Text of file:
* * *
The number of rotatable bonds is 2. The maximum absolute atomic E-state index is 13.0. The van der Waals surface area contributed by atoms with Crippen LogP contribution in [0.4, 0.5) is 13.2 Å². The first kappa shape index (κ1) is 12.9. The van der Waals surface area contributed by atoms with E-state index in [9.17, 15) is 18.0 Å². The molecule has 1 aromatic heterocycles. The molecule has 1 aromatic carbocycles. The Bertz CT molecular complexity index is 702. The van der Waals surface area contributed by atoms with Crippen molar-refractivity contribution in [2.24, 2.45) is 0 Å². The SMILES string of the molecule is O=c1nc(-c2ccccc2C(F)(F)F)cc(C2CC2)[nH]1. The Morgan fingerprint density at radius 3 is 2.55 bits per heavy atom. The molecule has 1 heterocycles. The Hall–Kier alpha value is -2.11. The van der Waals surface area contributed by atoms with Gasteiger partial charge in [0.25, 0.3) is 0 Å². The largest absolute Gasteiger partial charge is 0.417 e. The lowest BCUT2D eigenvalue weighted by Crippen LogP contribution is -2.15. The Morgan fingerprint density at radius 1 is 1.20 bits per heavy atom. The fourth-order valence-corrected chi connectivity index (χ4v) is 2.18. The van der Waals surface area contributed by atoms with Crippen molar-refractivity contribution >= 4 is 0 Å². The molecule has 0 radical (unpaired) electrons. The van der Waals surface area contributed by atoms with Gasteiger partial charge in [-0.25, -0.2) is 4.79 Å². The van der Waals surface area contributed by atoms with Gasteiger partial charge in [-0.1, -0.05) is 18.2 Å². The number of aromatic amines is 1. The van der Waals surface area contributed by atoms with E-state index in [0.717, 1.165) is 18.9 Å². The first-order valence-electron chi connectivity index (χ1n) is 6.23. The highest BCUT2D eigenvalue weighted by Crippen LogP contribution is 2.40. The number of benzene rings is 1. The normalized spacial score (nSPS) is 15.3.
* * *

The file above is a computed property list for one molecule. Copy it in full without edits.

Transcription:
The number of rotatable bonds is 2. The maximum absolute atomic E-state index is 13.0. The van der Waals surface area contributed by atoms with Crippen LogP contribution in [0.4, 0.5) is 13.2 Å². The first kappa shape index (κ1) is 12.9. The van der Waals surface area contributed by atoms with E-state index in [9.17, 15) is 18.0 Å². The molecule has 1 aromatic heterocycles. The molecule has 1 aromatic carbocycles. The Bertz CT molecular complexity index is 702. The van der Waals surface area contributed by atoms with Crippen molar-refractivity contribution in [2.24, 2.45) is 0 Å². The SMILES string of the molecule is O=c1nc(-c2ccccc2C(F)(F)F)cc(C2CC2)[nH]1. The Morgan fingerprint density at radius 3 is 2.55 bits per heavy atom. The molecule has 1 heterocycles. The Hall–Kier alpha value is -2.11. The van der Waals surface area contributed by atoms with Gasteiger partial charge in [0.25, 0.3) is 0 Å². The largest absolute Gasteiger partial charge is 0.417 e. The lowest BCUT2D eigenvalue weighted by Crippen LogP contribution is -2.15. The Morgan fingerprint density at radius 1 is 1.20 bits per heavy atom. The fourth-order valence-corrected chi connectivity index (χ4v) is 2.18. The van der Waals surface area contributed by atoms with Crippen molar-refractivity contribution >= 4 is 0 Å². The molecule has 0 radical (unpaired) electrons. The van der Waals surface area contributed by atoms with Gasteiger partial charge in [-0.25, -0.2) is 4.79 Å². The van der Waals surface area contributed by atoms with Gasteiger partial charge in [-0.1, -0.05) is 18.2 Å². The number of aromatic amines is 1. The van der Waals surface area contributed by atoms with E-state index in [0.717, 1.165) is 18.9 Å². The first-order valence-electron chi connectivity index (χ1n) is 6.23. The highest BCUT2D eigenvalue weighted by Crippen LogP contribution is 2.40. The number of benzene rings is 1. The normalized spacial score (nSPS) is 15.3.